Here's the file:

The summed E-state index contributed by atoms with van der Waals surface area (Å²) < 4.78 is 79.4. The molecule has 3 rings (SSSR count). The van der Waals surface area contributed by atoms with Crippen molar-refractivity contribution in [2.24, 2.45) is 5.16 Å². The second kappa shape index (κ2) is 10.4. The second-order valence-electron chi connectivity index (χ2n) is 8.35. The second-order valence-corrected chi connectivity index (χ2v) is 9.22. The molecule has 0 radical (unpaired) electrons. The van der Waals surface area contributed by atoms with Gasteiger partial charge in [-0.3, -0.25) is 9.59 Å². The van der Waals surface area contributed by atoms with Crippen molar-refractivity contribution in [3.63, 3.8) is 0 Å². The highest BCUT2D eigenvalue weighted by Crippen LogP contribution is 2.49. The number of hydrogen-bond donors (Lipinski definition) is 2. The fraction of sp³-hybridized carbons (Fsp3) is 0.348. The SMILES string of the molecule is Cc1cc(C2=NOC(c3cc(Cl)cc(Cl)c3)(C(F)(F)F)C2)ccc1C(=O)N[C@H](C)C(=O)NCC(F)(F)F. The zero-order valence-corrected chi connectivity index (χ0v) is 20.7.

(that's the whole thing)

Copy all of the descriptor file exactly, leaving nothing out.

The summed E-state index contributed by atoms with van der Waals surface area (Å²) < 4.78 is 79.4. The molecule has 3 rings (SSSR count). The van der Waals surface area contributed by atoms with Crippen molar-refractivity contribution in [2.24, 2.45) is 5.16 Å². The second kappa shape index (κ2) is 10.4. The second-order valence-electron chi connectivity index (χ2n) is 8.35. The second-order valence-corrected chi connectivity index (χ2v) is 9.22. The molecule has 0 radical (unpaired) electrons. The van der Waals surface area contributed by atoms with Gasteiger partial charge in [-0.3, -0.25) is 9.59 Å². The van der Waals surface area contributed by atoms with Crippen molar-refractivity contribution in [3.63, 3.8) is 0 Å². The highest BCUT2D eigenvalue weighted by Crippen LogP contribution is 2.49. The number of hydrogen-bond donors (Lipinski definition) is 2. The fraction of sp³-hybridized carbons (Fsp3) is 0.348. The SMILES string of the molecule is Cc1cc(C2=NOC(c3cc(Cl)cc(Cl)c3)(C(F)(F)F)C2)ccc1C(=O)N[C@H](C)C(=O)NCC(F)(F)F. The zero-order valence-corrected chi connectivity index (χ0v) is 20.7.